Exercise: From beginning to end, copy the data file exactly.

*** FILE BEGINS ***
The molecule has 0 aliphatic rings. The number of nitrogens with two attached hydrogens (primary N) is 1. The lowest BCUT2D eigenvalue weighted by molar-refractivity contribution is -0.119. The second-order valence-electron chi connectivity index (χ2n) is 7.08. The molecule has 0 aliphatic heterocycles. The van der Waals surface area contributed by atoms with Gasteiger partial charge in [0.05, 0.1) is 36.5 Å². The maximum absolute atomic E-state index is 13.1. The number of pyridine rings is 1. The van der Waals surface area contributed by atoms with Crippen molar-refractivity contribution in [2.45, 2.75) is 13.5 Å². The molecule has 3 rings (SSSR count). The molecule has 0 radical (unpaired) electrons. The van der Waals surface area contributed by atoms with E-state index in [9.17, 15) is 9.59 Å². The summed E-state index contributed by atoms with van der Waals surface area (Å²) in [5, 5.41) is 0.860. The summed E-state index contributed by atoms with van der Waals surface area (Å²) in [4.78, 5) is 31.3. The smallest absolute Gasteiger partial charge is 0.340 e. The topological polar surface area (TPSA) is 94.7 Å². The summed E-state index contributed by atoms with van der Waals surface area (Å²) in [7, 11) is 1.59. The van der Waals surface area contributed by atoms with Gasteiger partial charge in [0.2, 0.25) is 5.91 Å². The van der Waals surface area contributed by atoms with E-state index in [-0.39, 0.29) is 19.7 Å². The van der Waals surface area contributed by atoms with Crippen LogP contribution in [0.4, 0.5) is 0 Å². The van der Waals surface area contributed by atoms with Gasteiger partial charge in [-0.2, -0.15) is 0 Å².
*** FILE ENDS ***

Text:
The molecule has 0 aliphatic rings. The number of nitrogens with two attached hydrogens (primary N) is 1. The lowest BCUT2D eigenvalue weighted by molar-refractivity contribution is -0.119. The second-order valence-electron chi connectivity index (χ2n) is 7.08. The molecule has 0 aliphatic heterocycles. The van der Waals surface area contributed by atoms with Gasteiger partial charge in [0.05, 0.1) is 36.5 Å². The maximum absolute atomic E-state index is 13.1. The number of pyridine rings is 1. The van der Waals surface area contributed by atoms with Crippen molar-refractivity contribution in [2.45, 2.75) is 13.5 Å². The molecule has 3 rings (SSSR count). The molecule has 0 radical (unpaired) electrons. The van der Waals surface area contributed by atoms with E-state index in [9.17, 15) is 9.59 Å². The summed E-state index contributed by atoms with van der Waals surface area (Å²) in [5, 5.41) is 0.860. The summed E-state index contributed by atoms with van der Waals surface area (Å²) in [4.78, 5) is 31.3. The smallest absolute Gasteiger partial charge is 0.340 e. The topological polar surface area (TPSA) is 94.7 Å². The summed E-state index contributed by atoms with van der Waals surface area (Å²) in [7, 11) is 1.59. The van der Waals surface area contributed by atoms with Gasteiger partial charge in [0.2, 0.25) is 5.91 Å². The van der Waals surface area contributed by atoms with E-state index in [-0.39, 0.29) is 19.7 Å². The van der Waals surface area contributed by atoms with Crippen LogP contribution in [0.4, 0.5) is 0 Å². The van der Waals surface area contributed by atoms with Gasteiger partial charge in [-0.2, -0.15) is 0 Å².